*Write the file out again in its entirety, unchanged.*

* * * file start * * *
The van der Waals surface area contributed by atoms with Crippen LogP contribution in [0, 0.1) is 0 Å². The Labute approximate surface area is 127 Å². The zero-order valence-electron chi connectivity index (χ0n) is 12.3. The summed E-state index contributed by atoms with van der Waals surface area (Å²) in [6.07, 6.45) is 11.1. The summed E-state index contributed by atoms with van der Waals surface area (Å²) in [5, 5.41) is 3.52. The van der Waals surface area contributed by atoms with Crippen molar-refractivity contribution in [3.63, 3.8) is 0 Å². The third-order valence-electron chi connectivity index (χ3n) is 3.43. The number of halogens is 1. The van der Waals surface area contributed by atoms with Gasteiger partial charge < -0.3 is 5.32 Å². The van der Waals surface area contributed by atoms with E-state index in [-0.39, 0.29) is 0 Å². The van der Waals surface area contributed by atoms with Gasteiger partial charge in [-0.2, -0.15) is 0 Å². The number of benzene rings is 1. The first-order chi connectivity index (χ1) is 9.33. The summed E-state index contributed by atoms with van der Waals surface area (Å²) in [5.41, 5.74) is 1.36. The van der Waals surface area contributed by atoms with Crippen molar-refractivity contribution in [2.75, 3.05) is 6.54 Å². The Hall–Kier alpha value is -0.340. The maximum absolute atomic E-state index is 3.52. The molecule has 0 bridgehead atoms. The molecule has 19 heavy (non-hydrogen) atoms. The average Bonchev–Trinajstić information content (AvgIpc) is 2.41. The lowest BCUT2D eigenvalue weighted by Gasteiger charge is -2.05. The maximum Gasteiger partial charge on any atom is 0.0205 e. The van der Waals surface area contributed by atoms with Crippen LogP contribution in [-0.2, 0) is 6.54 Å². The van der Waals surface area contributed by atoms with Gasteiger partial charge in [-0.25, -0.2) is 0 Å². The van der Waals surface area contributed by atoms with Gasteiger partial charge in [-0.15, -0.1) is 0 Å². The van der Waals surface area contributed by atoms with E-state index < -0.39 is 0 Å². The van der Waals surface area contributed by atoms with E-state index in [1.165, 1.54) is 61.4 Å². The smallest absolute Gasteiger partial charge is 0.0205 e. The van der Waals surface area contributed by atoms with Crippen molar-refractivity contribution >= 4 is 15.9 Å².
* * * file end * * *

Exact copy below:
The van der Waals surface area contributed by atoms with Crippen LogP contribution in [0, 0.1) is 0 Å². The Labute approximate surface area is 127 Å². The zero-order valence-electron chi connectivity index (χ0n) is 12.3. The summed E-state index contributed by atoms with van der Waals surface area (Å²) in [6.07, 6.45) is 11.1. The summed E-state index contributed by atoms with van der Waals surface area (Å²) in [5, 5.41) is 3.52. The van der Waals surface area contributed by atoms with Crippen molar-refractivity contribution in [3.63, 3.8) is 0 Å². The third-order valence-electron chi connectivity index (χ3n) is 3.43. The number of halogens is 1. The van der Waals surface area contributed by atoms with Gasteiger partial charge < -0.3 is 5.32 Å². The van der Waals surface area contributed by atoms with E-state index in [-0.39, 0.29) is 0 Å². The van der Waals surface area contributed by atoms with Gasteiger partial charge in [-0.2, -0.15) is 0 Å². The number of benzene rings is 1. The first-order chi connectivity index (χ1) is 9.33. The summed E-state index contributed by atoms with van der Waals surface area (Å²) in [5.41, 5.74) is 1.36. The van der Waals surface area contributed by atoms with Crippen molar-refractivity contribution in [2.75, 3.05) is 6.54 Å². The Hall–Kier alpha value is -0.340. The maximum absolute atomic E-state index is 3.52. The molecule has 0 bridgehead atoms. The molecule has 19 heavy (non-hydrogen) atoms. The average Bonchev–Trinajstić information content (AvgIpc) is 2.41. The lowest BCUT2D eigenvalue weighted by Gasteiger charge is -2.05. The maximum Gasteiger partial charge on any atom is 0.0205 e. The van der Waals surface area contributed by atoms with Crippen LogP contribution in [-0.2, 0) is 6.54 Å². The van der Waals surface area contributed by atoms with Gasteiger partial charge in [-0.25, -0.2) is 0 Å². The van der Waals surface area contributed by atoms with Gasteiger partial charge in [-0.15, -0.1) is 0 Å². The van der Waals surface area contributed by atoms with E-state index < -0.39 is 0 Å². The van der Waals surface area contributed by atoms with E-state index in [1.165, 1.54) is 61.4 Å². The smallest absolute Gasteiger partial charge is 0.0205 e. The van der Waals surface area contributed by atoms with Crippen molar-refractivity contribution >= 4 is 15.9 Å².